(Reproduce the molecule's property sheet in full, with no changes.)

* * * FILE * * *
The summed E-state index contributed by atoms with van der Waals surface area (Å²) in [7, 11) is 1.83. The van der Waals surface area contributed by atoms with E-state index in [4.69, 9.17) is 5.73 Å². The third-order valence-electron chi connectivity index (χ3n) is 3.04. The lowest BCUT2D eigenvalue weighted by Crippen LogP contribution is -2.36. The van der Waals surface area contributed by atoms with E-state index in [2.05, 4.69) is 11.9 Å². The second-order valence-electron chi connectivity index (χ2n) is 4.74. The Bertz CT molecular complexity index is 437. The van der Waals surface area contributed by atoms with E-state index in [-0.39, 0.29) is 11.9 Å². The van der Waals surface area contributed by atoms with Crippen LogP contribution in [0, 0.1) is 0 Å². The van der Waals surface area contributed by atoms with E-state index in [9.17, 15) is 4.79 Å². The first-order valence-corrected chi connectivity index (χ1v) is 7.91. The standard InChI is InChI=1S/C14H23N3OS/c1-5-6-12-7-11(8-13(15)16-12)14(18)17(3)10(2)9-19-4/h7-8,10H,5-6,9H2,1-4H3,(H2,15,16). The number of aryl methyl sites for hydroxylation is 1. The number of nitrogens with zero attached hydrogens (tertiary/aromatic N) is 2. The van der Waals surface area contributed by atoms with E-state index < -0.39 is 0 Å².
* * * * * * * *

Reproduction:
The summed E-state index contributed by atoms with van der Waals surface area (Å²) in [7, 11) is 1.83. The van der Waals surface area contributed by atoms with E-state index in [4.69, 9.17) is 5.73 Å². The third-order valence-electron chi connectivity index (χ3n) is 3.04. The lowest BCUT2D eigenvalue weighted by Crippen LogP contribution is -2.36. The van der Waals surface area contributed by atoms with E-state index in [2.05, 4.69) is 11.9 Å². The second-order valence-electron chi connectivity index (χ2n) is 4.74. The Bertz CT molecular complexity index is 437. The van der Waals surface area contributed by atoms with E-state index in [-0.39, 0.29) is 11.9 Å². The van der Waals surface area contributed by atoms with Crippen LogP contribution in [0, 0.1) is 0 Å². The van der Waals surface area contributed by atoms with E-state index in [9.17, 15) is 4.79 Å². The first-order valence-corrected chi connectivity index (χ1v) is 7.91. The standard InChI is InChI=1S/C14H23N3OS/c1-5-6-12-7-11(8-13(15)16-12)14(18)17(3)10(2)9-19-4/h7-8,10H,5-6,9H2,1-4H3,(H2,15,16). The number of aryl methyl sites for hydroxylation is 1. The number of nitrogens with zero attached hydrogens (tertiary/aromatic N) is 2. The van der Waals surface area contributed by atoms with E-state index < -0.39 is 0 Å².